If we are to believe the City Council that they have little or nothing to do with this stadium complex proposal, a major policy decision, than who is responsible? Why was this major policy judgment delegated away by the elected City Council?

By its Charter the type of government that is established for the City of Palm Beach Gardens is a
City Council-City Manager form of government. It is not a City Manager- City Council government. It is my opinion that the City Council has abdicated some, if not all, of their governmental authority and responsibility on the stadium complex proposal issue, and quite possibly others, to the City Manager. That is unacceptable governance and needs corrective measures immediately. 

After their election, City Council members take an oath of office, swearing to represent the trust given to them by the residents of the City of Palm Beach Gardens. The protection of the residents’ health and welfare, and their quality of life, should be the foremost concern for a City Council member as decisions are made on behalf of the residents.

City Council members are elected to serve the residents of Palm Beach Gardens. Council members are not elected to serve any other masters, not Major League Baseball or any of its owners, not Palm Beach County, not the Grapefruit League, not the Tourist Development Board, or any other entities.

Finally, the longer questions go unanswered concerning the stadium complex proposal the more the ugliness of speculation rears its head. Laws of propriety may be called into question. Transparency and openness can be challenged. Ethics become part of the conversation. If the Mayor and City Council were to ask my advice, and I am not holding my breath that you will, I would strongly suggest…

  • a workshop meeting devoted only to the stadium complex proposal to answer the lingering questions surrounding this proposal be publicly advertised and scheduled for January of 2014
  • that the City Council answer the simple question spelled out above and below, sooner rather than later, better yet how about right now…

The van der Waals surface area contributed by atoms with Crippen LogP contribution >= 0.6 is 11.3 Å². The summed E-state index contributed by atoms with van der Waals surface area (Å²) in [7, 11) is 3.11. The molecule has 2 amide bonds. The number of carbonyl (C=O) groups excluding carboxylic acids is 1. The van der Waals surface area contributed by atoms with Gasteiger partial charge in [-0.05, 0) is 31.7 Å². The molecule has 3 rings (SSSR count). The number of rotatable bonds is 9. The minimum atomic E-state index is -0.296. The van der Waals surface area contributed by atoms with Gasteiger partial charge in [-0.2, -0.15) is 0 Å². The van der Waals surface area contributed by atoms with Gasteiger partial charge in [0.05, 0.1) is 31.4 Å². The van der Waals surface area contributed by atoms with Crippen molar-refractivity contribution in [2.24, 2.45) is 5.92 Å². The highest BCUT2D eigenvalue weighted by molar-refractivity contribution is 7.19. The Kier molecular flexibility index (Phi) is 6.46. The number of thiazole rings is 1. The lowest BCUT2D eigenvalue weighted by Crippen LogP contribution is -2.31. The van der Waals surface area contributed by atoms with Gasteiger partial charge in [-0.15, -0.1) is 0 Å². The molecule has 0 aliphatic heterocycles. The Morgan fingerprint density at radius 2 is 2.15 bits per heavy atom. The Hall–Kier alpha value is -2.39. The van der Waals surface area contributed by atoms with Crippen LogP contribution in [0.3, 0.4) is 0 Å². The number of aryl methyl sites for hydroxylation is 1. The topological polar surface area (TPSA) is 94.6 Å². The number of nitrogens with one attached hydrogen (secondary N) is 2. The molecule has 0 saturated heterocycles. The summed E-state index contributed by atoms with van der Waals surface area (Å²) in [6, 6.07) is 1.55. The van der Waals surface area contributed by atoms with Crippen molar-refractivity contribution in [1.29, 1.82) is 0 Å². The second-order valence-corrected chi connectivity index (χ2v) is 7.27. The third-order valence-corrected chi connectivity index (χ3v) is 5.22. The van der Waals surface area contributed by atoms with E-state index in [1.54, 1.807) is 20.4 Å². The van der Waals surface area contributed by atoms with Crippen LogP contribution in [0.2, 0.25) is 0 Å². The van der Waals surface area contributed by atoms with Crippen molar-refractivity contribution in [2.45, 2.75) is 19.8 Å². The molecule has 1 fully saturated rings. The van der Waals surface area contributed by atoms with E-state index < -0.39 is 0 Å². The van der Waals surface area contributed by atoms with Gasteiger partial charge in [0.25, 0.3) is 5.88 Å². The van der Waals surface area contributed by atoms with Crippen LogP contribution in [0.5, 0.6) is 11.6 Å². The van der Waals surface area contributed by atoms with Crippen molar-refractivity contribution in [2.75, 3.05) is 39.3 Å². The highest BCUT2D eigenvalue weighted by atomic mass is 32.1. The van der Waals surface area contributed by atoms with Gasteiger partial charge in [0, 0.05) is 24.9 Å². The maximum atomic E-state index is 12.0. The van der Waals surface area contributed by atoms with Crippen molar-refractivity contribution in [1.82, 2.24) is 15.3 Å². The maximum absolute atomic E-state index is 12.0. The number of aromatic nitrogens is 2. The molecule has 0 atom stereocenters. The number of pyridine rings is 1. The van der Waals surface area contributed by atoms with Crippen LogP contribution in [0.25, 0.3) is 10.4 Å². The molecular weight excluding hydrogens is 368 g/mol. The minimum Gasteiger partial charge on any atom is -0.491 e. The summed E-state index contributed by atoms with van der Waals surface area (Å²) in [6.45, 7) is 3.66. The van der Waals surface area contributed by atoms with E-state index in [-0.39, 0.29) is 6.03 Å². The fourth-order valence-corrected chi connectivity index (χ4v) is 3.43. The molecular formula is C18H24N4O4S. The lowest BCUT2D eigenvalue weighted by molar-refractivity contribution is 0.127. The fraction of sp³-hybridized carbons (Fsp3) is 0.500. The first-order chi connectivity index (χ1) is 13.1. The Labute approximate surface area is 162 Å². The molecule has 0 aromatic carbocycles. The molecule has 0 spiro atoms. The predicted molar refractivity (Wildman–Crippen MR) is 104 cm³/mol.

“Are you “FOR” or “AGAINST” the proposed stadium complex site off Central Boulevard?”

Michael Martino

Now on to topics actually on the December City Council Agenda…

While much time was devoted to the proposed stadium in Public Comment, there were other items on the agenda at the December 5th, 2013 City Council Meeting.

Bus Shelter

Jamie Voss, assistant to the City Manager, took the Council through various alternatives on how bus shelters could be provided for key locations using various funding sources.  She presented four options ranging from $188K to $670 for 12 shelters out of a total of 163 bus stops within the city limits.  Tom Cairnes, speaking for the PGA Corridor Association, preferred one of the options with a single design used throughout.  He also talked about collaboration with Palm Beach State College for design additions and with FPL for solar lighting.  Joel Channing, also from the association but speaking for himself, said he preferred an option with multiple coordinated designs.  Both agreed that the shelters could be used for ‘branding’ the city and making it clear one has arrived at a ‘special place’.  Also speaking was Dr. Whibey – both Chair of the association and Provost for the PBG campus of Palm Beach State College.  She also spoke in support of the collaboration opportunities.

After some discussion, the council voted for Option 1 which would use AIPP (Art in Public Places) moneys for the project.  Most agreed that maximizing the number of shelters which could be built while avoiding spending taxpayer dollars is a good thing.  AIPP is funded by impact fees paid by developers.

Public Comment – other topics

Barbara Grossman spoke about a Palm Beach Post article quoting WPB Mayor Muoio on the All Aboard Florida proposed quiet zones.  Barbara said that neither the state nor All Aboard Florida have the funds to pay for the quiet zones.  So who is going to have to cover them – the taxpayers in the affected cities?

Steven Tarr (sorry if name is incorrect) suggested that the City look into either a tv station or streaming city council meetings.  Discussion veered into the city’s communications strategy, which City Manager Ferris said had been decimated by cuts over the last several years.  TV station – no – but the council did suggest that Mr. Ferris return with what could be done to stream meetings.

Ordinances 16/19, 2013

These ordinances were up for second reading after comp plan changes were approved by appropriate departments in Tallahassee.  Natalie Crowley, Director of Zoning and Planning made the presentation and reiterated that 40% of the city is already set aside for preservation; that these ordinances were not related to a specific project; that the ordinances are not retroactive and that any waivers would have to be approved by the Council.